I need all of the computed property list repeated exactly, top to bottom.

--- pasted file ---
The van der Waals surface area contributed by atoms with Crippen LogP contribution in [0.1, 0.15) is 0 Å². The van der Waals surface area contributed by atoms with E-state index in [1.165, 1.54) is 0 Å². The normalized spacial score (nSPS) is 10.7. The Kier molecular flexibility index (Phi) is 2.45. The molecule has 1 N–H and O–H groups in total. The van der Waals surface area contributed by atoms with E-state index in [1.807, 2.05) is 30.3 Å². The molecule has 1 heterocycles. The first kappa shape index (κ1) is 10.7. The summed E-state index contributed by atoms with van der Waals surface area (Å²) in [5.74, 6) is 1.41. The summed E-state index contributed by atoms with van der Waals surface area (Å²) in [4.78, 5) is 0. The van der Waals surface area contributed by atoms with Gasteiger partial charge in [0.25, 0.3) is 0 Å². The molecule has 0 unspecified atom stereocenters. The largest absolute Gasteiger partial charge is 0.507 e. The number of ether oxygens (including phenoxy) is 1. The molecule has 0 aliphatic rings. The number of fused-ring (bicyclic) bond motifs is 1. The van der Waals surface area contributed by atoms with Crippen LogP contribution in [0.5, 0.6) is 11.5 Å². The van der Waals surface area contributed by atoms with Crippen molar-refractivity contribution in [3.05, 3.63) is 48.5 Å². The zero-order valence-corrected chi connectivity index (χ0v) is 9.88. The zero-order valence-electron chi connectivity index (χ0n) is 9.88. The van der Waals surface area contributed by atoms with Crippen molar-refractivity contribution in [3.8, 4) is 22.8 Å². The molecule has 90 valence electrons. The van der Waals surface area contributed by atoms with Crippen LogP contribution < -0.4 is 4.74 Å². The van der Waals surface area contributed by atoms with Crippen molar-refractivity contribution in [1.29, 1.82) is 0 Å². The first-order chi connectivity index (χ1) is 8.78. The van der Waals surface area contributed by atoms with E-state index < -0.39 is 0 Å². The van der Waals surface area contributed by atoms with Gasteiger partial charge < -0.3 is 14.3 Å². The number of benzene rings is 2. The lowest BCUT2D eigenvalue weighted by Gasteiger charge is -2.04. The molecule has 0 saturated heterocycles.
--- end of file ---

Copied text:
The van der Waals surface area contributed by atoms with Crippen LogP contribution in [0.1, 0.15) is 0 Å². The van der Waals surface area contributed by atoms with E-state index in [1.165, 1.54) is 0 Å². The normalized spacial score (nSPS) is 10.7. The Kier molecular flexibility index (Phi) is 2.45. The molecule has 1 N–H and O–H groups in total. The van der Waals surface area contributed by atoms with E-state index in [1.807, 2.05) is 30.3 Å². The molecule has 1 heterocycles. The first kappa shape index (κ1) is 10.7. The summed E-state index contributed by atoms with van der Waals surface area (Å²) in [5.74, 6) is 1.41. The summed E-state index contributed by atoms with van der Waals surface area (Å²) in [4.78, 5) is 0. The van der Waals surface area contributed by atoms with Gasteiger partial charge in [0.25, 0.3) is 0 Å². The molecule has 0 unspecified atom stereocenters. The largest absolute Gasteiger partial charge is 0.507 e. The number of ether oxygens (including phenoxy) is 1. The molecule has 0 aliphatic rings. The number of fused-ring (bicyclic) bond motifs is 1. The van der Waals surface area contributed by atoms with Crippen LogP contribution in [0.5, 0.6) is 11.5 Å². The van der Waals surface area contributed by atoms with Crippen molar-refractivity contribution in [3.05, 3.63) is 48.5 Å². The zero-order valence-corrected chi connectivity index (χ0v) is 9.88. The zero-order valence-electron chi connectivity index (χ0n) is 9.88. The van der Waals surface area contributed by atoms with Crippen molar-refractivity contribution in [3.8, 4) is 22.8 Å². The molecule has 90 valence electrons. The van der Waals surface area contributed by atoms with Crippen LogP contribution < -0.4 is 4.74 Å². The van der Waals surface area contributed by atoms with Crippen molar-refractivity contribution in [1.29, 1.82) is 0 Å². The first-order chi connectivity index (χ1) is 8.78. The van der Waals surface area contributed by atoms with E-state index < -0.39 is 0 Å². The van der Waals surface area contributed by atoms with Gasteiger partial charge < -0.3 is 14.3 Å². The number of benzene rings is 2. The lowest BCUT2D eigenvalue weighted by Gasteiger charge is -2.04. The molecule has 0 saturated heterocycles.